Copenhagen post-punks Iceage never really seemed like the type to court controversy so openly, but they’ve also never pushed it away. Since the release of their 2011 debut New Brigade, accusations of being fascists have trailed them — based on fairly thin, circumstantial pieces of evidence involving a tattoo of the neo-folk band Death in June‘s logo, and some fist-pumping buzzcut fans at their incendiary live shows. It takes a lot more than a needle full of pigment and enthusiastic hardcore kids to send people to leap to Satanic-panic level conclusions. It takes the menace and intensity that comes not only from tapping into darkness and nihilism, but making them more tangible through relentlessly venomous punk songwriting. Nowhere is that tension more exciting and unsettling than on their 2013 album You’re Nothing. Yet, with the release of “The Lord’s Favorite,” the first single from Iceage’s Plowing Into the Field of Love, the band encountered an entirely new and unexpected controversy: They had kind of, sort of gone country.
“The Lord’s Favorite” proved polarizing, though at this point that’s not entirely out of the ordinary. The Guardian‘s David Stubbs tore down the band’s altar of twang in a single sentence: “The concept of Danish country-punk could have been interesting, but perhaps out of a misguided desire for earthiness and substance, Iceage have merely trundled down a well-trodden road to nowhere.” It’s easy to understand the level of knee jerking at play, though it’s only a short leap from Joy Division and Wire to The Gun Club and The Mekons. It would be much easier to jump on the naysayer bandwagon if Iceage hadn’t pulled it off so well, Elias Bender Rønnenfelt’s smirking look at privilege and arrogance (“I think it’s evident that I’m god’s favorite one/ And now is the time I should have whatever I desire“) suggesting that, once and for all, Iceage might actually have a sense of humor. Iceage are growing up, and on Plowing Into the Field of Love, that means doing a lot more than what’s expected of them.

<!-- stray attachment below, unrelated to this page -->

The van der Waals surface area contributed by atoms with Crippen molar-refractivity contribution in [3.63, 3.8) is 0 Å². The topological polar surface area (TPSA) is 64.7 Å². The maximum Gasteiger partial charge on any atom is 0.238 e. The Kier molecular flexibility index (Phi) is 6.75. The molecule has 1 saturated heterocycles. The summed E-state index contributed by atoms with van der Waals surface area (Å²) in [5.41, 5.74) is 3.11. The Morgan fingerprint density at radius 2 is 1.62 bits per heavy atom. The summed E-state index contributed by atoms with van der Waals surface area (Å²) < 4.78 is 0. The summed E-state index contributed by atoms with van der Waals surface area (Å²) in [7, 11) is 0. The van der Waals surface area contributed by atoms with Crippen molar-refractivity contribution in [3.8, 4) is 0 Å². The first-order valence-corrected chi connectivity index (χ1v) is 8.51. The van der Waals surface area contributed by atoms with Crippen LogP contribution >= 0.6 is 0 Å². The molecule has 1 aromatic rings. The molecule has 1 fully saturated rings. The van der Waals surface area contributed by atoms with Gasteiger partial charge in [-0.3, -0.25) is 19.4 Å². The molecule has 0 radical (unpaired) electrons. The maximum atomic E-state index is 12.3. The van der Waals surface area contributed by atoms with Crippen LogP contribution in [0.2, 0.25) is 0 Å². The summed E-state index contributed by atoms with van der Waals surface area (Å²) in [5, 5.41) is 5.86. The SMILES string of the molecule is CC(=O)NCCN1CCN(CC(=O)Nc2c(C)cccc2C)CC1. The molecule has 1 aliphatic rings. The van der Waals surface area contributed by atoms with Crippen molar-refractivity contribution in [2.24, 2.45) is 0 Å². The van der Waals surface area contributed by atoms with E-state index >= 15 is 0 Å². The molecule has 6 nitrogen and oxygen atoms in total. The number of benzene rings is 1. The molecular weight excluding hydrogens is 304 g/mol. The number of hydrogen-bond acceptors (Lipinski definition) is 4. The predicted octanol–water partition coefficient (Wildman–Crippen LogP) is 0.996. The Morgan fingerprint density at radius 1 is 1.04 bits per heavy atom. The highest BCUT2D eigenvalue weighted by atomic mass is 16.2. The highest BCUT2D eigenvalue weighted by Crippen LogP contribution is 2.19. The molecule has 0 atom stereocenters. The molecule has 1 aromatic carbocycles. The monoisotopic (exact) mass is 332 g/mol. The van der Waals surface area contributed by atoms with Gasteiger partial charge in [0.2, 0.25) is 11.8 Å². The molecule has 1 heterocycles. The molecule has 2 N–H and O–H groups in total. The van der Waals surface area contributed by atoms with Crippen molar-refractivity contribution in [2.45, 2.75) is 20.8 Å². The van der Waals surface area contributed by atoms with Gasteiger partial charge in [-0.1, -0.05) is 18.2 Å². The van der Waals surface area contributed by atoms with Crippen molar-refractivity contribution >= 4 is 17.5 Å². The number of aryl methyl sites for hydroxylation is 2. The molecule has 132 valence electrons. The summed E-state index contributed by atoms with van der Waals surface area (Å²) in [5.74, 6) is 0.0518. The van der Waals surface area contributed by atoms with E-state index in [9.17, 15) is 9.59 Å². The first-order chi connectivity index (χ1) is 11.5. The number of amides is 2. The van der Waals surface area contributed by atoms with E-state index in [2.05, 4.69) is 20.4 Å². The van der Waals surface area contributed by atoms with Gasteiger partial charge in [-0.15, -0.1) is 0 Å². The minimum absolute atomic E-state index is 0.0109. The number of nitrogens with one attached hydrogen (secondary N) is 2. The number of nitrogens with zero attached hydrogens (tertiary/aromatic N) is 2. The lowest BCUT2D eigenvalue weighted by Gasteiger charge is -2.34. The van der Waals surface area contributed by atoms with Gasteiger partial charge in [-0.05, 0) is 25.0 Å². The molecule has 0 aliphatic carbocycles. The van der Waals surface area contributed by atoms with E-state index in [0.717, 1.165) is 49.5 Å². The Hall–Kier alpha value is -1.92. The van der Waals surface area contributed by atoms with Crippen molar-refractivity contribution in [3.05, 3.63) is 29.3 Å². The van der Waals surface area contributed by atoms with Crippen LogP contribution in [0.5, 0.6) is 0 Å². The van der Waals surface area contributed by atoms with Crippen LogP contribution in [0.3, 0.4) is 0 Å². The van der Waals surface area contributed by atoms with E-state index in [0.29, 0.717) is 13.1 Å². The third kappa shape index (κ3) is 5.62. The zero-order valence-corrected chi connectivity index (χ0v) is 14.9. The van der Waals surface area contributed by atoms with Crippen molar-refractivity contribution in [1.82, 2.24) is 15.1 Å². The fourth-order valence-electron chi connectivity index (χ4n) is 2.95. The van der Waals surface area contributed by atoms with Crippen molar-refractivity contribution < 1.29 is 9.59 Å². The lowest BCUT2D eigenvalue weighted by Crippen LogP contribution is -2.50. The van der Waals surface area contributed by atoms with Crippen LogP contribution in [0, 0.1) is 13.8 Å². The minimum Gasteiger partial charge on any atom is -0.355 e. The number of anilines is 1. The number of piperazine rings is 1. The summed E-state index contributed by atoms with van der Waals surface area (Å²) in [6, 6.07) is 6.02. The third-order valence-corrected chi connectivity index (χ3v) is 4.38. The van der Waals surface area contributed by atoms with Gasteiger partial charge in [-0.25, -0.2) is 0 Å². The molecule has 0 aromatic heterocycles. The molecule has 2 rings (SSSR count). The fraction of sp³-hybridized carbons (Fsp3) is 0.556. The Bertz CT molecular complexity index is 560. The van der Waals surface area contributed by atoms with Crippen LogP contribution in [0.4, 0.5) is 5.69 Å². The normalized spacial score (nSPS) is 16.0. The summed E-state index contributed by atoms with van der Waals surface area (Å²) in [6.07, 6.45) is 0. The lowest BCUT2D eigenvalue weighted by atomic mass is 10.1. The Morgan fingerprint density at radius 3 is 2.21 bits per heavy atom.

Iceage haven’t, in fact, gone country, though “The Lord’s Favorite” is only an outlier purely in terms of the strictest boundaries of genre. The band is more invested in exploration into a greater diversity of styles, shades and techniques. If the first two albums were about potency and refinement, respectively, Plowing Into the Field of Love is about expansion. Laudatory as their efforts are to step outside their comfort zone, however, these Danish princes of darkness actually sound perfectly comfortable slowing down, spreading out and brooding, rather than merely charging or walloping. Leadoff track “On My Fingers” sets a new record for song lengths for the band, at 5:15, but its tense, gothic drama immediately recalls the harrowing mood of Nick Cave and the Bad Seeds’ “The Mercy Seat.” It’s eerie and it’s loud, of course, but romantic and beautiful in a horrifically wonderful way.
Remarkably, however, at no point does Plowing Into the Field of Love sound like anything other than the logical fulfillment of the promise on Iceage’s first two records — it just arrived a little ahead of schedule. Sonically, they cover a lot of ground, be it the Tom Waits-style hurdy-gurdy wheeze on “Against the Moon,” or the Bad Seeds punk-blues swagger of “Stay.” But here, Iceage aren’t just playing around with style, they’re committing to them fully, chasing a torrent of dizzying riffs into a series of elegant piano plunks on “How Many,” jaunty Pogues-style strum ‘n’ gallop on “Abundant Living,” or a triumphant burst of brass in the climactic final minute of “Forever,” erupting in the aftermath of Rønnenfelt’s conclusion that his dark side might very well swallow him whole: “If I could dive into the other, I would lose myself forever.”
On Plowing Into the Field of Love, each new element added feels like a necessary part of an intricate whole, and not just window dressing. This — more than the added nuance, varied instrumentation or newly embraced sartorialism — is a sign of the sophistication that Iceage has grown into. They’ve shown their work, and it’s a beautifully complex piece of machinery they’ve built with it.
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